Critically discuss this statement with reference to one substantive area of property law. You should draw on case law, statute and academic opinion.
• Identify legal issues.
• Display knowledge of legal rules and principles.
• Apply the law to complex fact situations.
• Distinguish between the relevant and the irrelevant.
• Analyse and evaluate legal doctrines.
• Construct coherent, logical and persuasive arguments.
• Work under pressure, subject to time constraints.
• Writing style.
“It is not the examiner’s job to work out what exactly it is you are trying to say. Rather it is your job to make clear what you are trying to say. If you have particular difficulties writing good prose, keep your sentences relatively short. Make sure that your ideas follow on logically from one another; and, perhaps most importantly of all, take complex ideas and try to simplify them.”
• Gathering the appropriate materials.
(a) Use lecture notes and textbooks.
(b) Journal articles are important: “they will provide you with arguments for and against various propositions, offer views on how legal disputes should be resolved, present rationales for different legal rules, and so on.”
(c) Look at minority judgments: there you will find the arguments of the majority subjected to criticism, thereby obtaining a summary of the law as it is and criticisms of it.
• Formulating your ideas.
This should be done before you enter the exam room, because it is very difficult to do in the exam under time constraints.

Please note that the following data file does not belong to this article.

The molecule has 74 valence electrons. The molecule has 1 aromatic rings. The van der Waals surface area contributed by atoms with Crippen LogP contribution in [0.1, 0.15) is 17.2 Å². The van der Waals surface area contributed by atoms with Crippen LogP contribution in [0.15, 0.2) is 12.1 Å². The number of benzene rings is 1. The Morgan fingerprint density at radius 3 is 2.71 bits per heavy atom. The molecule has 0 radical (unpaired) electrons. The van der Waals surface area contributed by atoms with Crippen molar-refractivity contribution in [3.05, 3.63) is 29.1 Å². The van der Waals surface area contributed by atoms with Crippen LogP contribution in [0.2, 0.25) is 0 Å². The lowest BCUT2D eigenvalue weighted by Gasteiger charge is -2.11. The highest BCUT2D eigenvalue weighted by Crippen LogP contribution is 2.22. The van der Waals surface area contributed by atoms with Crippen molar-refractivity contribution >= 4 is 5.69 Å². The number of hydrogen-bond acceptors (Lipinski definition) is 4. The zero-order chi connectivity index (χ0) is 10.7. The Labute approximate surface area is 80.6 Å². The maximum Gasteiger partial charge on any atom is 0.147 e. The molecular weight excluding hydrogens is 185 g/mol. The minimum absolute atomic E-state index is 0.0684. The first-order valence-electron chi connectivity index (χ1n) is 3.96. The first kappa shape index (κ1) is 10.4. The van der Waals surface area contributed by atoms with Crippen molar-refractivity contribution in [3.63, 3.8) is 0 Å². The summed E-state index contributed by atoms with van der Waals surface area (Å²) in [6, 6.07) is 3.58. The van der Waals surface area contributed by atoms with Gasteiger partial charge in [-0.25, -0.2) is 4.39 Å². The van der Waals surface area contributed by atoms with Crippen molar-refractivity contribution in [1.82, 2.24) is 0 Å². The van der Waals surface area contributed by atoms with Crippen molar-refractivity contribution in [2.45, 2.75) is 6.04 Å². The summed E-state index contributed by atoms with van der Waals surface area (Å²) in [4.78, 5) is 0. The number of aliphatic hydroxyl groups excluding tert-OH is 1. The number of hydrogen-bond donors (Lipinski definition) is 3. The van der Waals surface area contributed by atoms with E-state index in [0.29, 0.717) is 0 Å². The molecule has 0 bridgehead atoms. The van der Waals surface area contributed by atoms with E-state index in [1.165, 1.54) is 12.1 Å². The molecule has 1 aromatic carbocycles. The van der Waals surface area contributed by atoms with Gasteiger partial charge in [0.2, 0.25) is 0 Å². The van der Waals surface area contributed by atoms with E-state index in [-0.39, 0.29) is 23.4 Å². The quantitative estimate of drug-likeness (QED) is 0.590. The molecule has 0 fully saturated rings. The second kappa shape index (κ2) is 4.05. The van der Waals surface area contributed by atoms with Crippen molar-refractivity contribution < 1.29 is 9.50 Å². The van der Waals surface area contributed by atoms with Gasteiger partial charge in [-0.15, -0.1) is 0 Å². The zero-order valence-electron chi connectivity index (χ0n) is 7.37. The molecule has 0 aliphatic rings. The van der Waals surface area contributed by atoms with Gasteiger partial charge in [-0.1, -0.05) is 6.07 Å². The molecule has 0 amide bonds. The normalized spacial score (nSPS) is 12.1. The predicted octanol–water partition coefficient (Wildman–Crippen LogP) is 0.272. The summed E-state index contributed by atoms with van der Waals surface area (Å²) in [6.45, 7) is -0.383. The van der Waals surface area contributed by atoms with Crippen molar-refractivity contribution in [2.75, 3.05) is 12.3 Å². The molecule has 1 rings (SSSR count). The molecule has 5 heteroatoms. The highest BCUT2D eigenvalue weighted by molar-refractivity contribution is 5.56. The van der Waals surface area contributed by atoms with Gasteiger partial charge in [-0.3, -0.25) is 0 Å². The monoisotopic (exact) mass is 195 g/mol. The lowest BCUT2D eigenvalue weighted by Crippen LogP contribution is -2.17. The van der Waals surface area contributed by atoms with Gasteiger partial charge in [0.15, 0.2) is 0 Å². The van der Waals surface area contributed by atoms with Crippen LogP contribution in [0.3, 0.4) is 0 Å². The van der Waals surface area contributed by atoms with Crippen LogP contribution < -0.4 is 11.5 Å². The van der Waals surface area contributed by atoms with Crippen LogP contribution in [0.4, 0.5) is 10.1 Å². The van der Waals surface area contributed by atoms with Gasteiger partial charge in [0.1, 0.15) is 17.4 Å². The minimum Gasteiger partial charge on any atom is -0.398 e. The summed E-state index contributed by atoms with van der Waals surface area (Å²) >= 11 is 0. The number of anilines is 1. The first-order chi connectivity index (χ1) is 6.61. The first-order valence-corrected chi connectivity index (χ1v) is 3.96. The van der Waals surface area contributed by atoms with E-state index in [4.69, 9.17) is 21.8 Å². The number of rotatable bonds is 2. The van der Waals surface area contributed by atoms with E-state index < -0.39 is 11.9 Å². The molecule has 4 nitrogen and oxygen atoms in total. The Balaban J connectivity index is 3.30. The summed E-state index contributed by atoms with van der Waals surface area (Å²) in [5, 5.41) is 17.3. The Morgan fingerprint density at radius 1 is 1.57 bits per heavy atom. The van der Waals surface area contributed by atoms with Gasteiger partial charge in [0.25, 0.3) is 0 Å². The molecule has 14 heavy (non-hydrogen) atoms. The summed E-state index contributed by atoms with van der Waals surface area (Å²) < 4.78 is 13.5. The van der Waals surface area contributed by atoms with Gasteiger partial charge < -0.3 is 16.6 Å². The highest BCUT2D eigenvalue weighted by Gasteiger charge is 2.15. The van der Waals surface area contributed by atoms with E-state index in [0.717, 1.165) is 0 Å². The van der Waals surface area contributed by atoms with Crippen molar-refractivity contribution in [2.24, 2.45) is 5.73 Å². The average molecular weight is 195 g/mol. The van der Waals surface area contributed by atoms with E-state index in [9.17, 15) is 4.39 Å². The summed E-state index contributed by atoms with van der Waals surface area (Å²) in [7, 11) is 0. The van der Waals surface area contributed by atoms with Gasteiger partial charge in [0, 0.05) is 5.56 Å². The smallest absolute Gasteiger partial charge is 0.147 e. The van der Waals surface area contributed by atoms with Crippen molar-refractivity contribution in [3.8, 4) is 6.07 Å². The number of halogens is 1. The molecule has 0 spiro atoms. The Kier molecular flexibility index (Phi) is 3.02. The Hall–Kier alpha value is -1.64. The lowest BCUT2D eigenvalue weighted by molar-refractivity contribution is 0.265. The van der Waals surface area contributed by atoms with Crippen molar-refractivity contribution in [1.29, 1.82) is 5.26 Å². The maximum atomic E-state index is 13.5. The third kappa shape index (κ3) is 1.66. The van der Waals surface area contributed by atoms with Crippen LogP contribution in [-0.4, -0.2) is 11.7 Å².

• Dissecting the question.
(a) Work out what the question is asking you to do.
(i) “Explain” (i.e., describe).
(ii) “Discuss” (i.e., explain and assess whether the statement is correct, giving reasons).
(iii) “Critically evaluate” (i.e., assess the success or appropriateness of a particular institution or area of law, as well as explain what it is).
(b) Determine what issues must be addressed in order to do (a) above.
• Structuring and presenting your material effectively.
(a) Answers which need only be descriptive.
“Present your material within a good, clear, tight framework, supported by relevant authority, i.e., there is no need to advance an argument.”
(b) Answers where an argument is required.
“Although a partisan answer is a poor answer, it is better if you map out a point of view – posit a thesis – taking into account the fact that, while there are arguments going in the other direction, they can nonetheless be countered or minimised in view of other factors. In this way you will have committed yourself to a particular position; you will have developed your own argument as to why you have done so; and your answer will be balanced in the sense that you will have recognised opposing arguments.”
(i) Explain the steps you will take to reach your conclusion.
(ii) Do justice to competing arguments and then go on to show how they are fallacious or unsatisfactory.
(iii) Outline the general principle first and then give a concrete example.
(iv) Demonstrate your ability to make fine distinctions.
(v) Do not be led by the academic authorities. Impose your own structure on the material you have been asked to consider.
– Sources should be mainly from the UK, not USA or somewhere else.
– References should be more academic, like books, articles, journals, not non-academic websites.